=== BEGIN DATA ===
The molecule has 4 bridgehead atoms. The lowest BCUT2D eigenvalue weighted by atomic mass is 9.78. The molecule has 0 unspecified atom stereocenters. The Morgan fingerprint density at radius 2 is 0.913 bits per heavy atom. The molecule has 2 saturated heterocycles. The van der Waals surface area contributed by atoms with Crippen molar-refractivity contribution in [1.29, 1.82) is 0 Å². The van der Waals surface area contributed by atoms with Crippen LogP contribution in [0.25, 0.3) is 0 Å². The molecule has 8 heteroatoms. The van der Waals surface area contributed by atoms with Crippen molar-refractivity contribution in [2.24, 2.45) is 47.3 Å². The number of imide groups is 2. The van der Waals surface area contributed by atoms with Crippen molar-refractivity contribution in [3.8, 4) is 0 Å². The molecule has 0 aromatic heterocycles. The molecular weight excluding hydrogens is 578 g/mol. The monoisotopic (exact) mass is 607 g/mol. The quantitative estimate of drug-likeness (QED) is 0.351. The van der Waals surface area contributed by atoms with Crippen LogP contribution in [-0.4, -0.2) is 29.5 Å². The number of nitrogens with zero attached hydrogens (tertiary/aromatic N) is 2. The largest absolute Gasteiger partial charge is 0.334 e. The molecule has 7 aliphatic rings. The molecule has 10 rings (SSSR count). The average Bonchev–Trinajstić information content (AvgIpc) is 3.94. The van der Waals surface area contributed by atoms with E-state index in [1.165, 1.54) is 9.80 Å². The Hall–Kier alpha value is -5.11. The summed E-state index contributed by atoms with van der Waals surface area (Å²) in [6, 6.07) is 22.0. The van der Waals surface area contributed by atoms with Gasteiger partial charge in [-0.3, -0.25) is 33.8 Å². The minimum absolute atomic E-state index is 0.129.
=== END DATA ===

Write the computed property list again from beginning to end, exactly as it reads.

The molecule has 4 bridgehead atoms. The lowest BCUT2D eigenvalue weighted by atomic mass is 9.78. The molecule has 0 unspecified atom stereocenters. The Morgan fingerprint density at radius 2 is 0.913 bits per heavy atom. The molecule has 2 saturated heterocycles. The van der Waals surface area contributed by atoms with Crippen molar-refractivity contribution in [1.29, 1.82) is 0 Å². The van der Waals surface area contributed by atoms with Crippen LogP contribution in [0.25, 0.3) is 0 Å². The molecule has 8 heteroatoms. The van der Waals surface area contributed by atoms with Crippen molar-refractivity contribution in [2.24, 2.45) is 47.3 Å². The number of imide groups is 2. The van der Waals surface area contributed by atoms with Crippen molar-refractivity contribution in [3.8, 4) is 0 Å². The molecule has 0 aromatic heterocycles. The molecular weight excluding hydrogens is 578 g/mol. The monoisotopic (exact) mass is 607 g/mol. The quantitative estimate of drug-likeness (QED) is 0.351. The van der Waals surface area contributed by atoms with Crippen LogP contribution in [-0.4, -0.2) is 29.5 Å². The number of nitrogens with zero attached hydrogens (tertiary/aromatic N) is 2. The largest absolute Gasteiger partial charge is 0.334 e. The molecule has 7 aliphatic rings. The molecule has 10 rings (SSSR count). The average Bonchev–Trinajstić information content (AvgIpc) is 3.94. The van der Waals surface area contributed by atoms with E-state index in [1.165, 1.54) is 9.80 Å². The Hall–Kier alpha value is -5.11. The summed E-state index contributed by atoms with van der Waals surface area (Å²) in [6, 6.07) is 22.0. The van der Waals surface area contributed by atoms with Gasteiger partial charge in [-0.3, -0.25) is 33.8 Å². The minimum absolute atomic E-state index is 0.129.